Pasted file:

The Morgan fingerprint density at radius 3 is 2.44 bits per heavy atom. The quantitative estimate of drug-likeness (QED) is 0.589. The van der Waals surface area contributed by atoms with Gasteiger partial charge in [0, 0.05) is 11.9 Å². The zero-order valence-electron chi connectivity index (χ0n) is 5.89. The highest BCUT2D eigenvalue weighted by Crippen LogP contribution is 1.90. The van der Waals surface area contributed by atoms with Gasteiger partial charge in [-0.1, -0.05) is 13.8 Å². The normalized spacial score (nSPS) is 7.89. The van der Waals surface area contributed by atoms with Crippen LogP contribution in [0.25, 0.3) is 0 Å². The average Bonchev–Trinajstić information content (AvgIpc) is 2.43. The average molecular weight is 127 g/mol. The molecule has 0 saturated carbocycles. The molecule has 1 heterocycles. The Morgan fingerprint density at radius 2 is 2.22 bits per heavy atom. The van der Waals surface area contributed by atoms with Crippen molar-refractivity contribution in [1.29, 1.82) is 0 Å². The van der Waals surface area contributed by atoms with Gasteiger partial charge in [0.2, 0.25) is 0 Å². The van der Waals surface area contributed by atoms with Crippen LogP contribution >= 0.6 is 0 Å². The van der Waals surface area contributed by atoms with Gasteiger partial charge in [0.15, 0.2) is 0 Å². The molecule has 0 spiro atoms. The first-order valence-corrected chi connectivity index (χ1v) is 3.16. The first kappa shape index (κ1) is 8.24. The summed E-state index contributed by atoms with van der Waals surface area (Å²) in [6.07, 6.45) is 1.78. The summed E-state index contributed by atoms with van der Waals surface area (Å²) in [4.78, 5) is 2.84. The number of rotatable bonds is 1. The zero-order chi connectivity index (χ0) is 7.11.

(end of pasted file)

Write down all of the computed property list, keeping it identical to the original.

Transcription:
The Morgan fingerprint density at radius 3 is 2.44 bits per heavy atom. The quantitative estimate of drug-likeness (QED) is 0.589. The van der Waals surface area contributed by atoms with Gasteiger partial charge in [0, 0.05) is 11.9 Å². The zero-order valence-electron chi connectivity index (χ0n) is 5.89. The highest BCUT2D eigenvalue weighted by Crippen LogP contribution is 1.90. The van der Waals surface area contributed by atoms with Gasteiger partial charge in [-0.1, -0.05) is 13.8 Å². The normalized spacial score (nSPS) is 7.89. The van der Waals surface area contributed by atoms with Crippen LogP contribution in [0.25, 0.3) is 0 Å². The average Bonchev–Trinajstić information content (AvgIpc) is 2.43. The average molecular weight is 127 g/mol. The molecule has 0 saturated carbocycles. The molecule has 1 heterocycles. The Morgan fingerprint density at radius 2 is 2.22 bits per heavy atom. The van der Waals surface area contributed by atoms with Crippen molar-refractivity contribution in [1.29, 1.82) is 0 Å². The van der Waals surface area contributed by atoms with Gasteiger partial charge in [0.2, 0.25) is 0 Å². The van der Waals surface area contributed by atoms with Crippen LogP contribution >= 0.6 is 0 Å². The van der Waals surface area contributed by atoms with Gasteiger partial charge in [0.15, 0.2) is 0 Å². The molecule has 0 spiro atoms. The first-order valence-corrected chi connectivity index (χ1v) is 3.16. The first kappa shape index (κ1) is 8.24. The summed E-state index contributed by atoms with van der Waals surface area (Å²) in [6.07, 6.45) is 1.78. The summed E-state index contributed by atoms with van der Waals surface area (Å²) in [4.78, 5) is 2.84. The number of rotatable bonds is 1. The zero-order chi connectivity index (χ0) is 7.11.